Looking at how Rock ‘N Roll changed the world, Glenn C. Altschuler, in his book, focuses exclusively on the 1950s, the decade in which he deems Rock N’ Roll music was born. I think that he is correct in this assessment, although I did have some issues with his narrow view.
This is a relatively compact read. Each chapter tackles a different social issue including race, sexuality, and the generational gap. He writes that Rock ‘N Roll entered directly into Cold War controversies ongoing at the time and appealed to the new generation of baby boomers growing up in America. I enjoyed his discussions of various musical personalities including Elvis and Perry Como, to inspirational artists like Fats Domino and Willie Mae Thornton. Even though Altschuler talks about how Rock ‘N Roll was both a form of sexual expression and sexual control, he doesn’t explicitly tackle the nuances of gender. How Rock ‘N Roll was a heavily male dominated sphere and women could only enter into it by playing virginal maids, a la Diana Ross and the Supremes. He briefly mentions the Ronettes, but says nothing about the backlash that occurred over the lyrics to “Be My Baby”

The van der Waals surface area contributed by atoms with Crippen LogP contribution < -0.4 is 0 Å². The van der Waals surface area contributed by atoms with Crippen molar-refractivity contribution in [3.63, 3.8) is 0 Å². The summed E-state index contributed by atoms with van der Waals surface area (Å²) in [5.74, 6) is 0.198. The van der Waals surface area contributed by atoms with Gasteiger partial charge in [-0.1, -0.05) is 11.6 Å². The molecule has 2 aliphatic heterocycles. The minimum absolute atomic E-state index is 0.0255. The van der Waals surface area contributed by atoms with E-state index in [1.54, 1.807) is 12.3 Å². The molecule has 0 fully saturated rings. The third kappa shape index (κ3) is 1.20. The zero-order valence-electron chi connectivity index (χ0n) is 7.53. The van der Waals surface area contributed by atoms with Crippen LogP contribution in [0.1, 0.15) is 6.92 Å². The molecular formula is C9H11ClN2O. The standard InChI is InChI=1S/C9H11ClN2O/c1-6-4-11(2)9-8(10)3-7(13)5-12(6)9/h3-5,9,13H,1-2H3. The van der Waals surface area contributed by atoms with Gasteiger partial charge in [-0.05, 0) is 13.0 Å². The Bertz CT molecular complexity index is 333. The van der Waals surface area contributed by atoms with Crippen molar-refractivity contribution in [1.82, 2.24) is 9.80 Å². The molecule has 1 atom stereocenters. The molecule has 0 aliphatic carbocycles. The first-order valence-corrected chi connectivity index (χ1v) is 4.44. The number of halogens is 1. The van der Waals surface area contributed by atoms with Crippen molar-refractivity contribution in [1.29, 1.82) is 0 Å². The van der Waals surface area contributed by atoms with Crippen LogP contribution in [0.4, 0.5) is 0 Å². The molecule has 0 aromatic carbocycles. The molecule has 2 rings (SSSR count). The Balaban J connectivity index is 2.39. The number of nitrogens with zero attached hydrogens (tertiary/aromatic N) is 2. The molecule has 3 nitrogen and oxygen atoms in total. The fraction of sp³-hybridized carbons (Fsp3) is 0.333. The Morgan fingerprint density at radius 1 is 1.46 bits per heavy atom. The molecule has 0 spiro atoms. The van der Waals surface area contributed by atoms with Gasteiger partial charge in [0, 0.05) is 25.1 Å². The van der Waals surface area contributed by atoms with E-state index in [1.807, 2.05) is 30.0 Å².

I do think that the 1950s may have been the most important decade for Rock ‘N Roll, but I also wish that Altschuler had extended his range past the 1950s and into the 60s, 70s, and beyond. Even though the Rock ‘N Roll’s formative years may have ended, it certainly did not and continued, as it continues today, to be a vehicle for protest and social change.